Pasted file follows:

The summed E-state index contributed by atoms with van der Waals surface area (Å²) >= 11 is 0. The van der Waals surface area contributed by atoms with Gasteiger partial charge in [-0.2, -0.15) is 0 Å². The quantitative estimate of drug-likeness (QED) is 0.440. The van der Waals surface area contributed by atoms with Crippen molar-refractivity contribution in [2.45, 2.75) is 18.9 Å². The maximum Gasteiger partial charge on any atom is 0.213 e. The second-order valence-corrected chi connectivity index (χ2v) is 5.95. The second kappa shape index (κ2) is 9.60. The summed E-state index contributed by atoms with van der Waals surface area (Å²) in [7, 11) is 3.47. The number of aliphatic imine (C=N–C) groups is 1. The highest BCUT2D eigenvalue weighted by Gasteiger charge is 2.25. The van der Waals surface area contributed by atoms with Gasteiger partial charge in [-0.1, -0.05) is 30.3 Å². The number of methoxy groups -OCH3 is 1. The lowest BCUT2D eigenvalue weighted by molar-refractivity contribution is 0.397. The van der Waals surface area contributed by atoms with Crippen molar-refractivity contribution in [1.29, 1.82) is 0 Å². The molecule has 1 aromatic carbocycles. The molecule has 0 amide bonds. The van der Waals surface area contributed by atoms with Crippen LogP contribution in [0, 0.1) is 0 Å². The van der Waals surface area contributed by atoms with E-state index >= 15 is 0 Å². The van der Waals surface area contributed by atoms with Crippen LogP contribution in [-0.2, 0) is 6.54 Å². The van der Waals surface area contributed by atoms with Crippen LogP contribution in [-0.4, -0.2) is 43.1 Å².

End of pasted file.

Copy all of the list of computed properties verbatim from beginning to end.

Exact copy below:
The summed E-state index contributed by atoms with van der Waals surface area (Å²) >= 11 is 0. The van der Waals surface area contributed by atoms with Gasteiger partial charge in [-0.2, -0.15) is 0 Å². The quantitative estimate of drug-likeness (QED) is 0.440. The van der Waals surface area contributed by atoms with Crippen molar-refractivity contribution in [2.45, 2.75) is 18.9 Å². The maximum Gasteiger partial charge on any atom is 0.213 e. The second-order valence-corrected chi connectivity index (χ2v) is 5.95. The second kappa shape index (κ2) is 9.60. The summed E-state index contributed by atoms with van der Waals surface area (Å²) in [7, 11) is 3.47. The number of aliphatic imine (C=N–C) groups is 1. The highest BCUT2D eigenvalue weighted by Gasteiger charge is 2.25. The van der Waals surface area contributed by atoms with Gasteiger partial charge in [-0.1, -0.05) is 30.3 Å². The number of methoxy groups -OCH3 is 1. The lowest BCUT2D eigenvalue weighted by molar-refractivity contribution is 0.397. The van der Waals surface area contributed by atoms with Crippen molar-refractivity contribution in [1.29, 1.82) is 0 Å². The molecule has 1 aromatic carbocycles. The molecule has 0 amide bonds. The van der Waals surface area contributed by atoms with Crippen LogP contribution in [0, 0.1) is 0 Å². The van der Waals surface area contributed by atoms with E-state index >= 15 is 0 Å². The van der Waals surface area contributed by atoms with Crippen LogP contribution in [-0.2, 0) is 6.54 Å². The van der Waals surface area contributed by atoms with Crippen LogP contribution in [-0.4, -0.2) is 43.1 Å².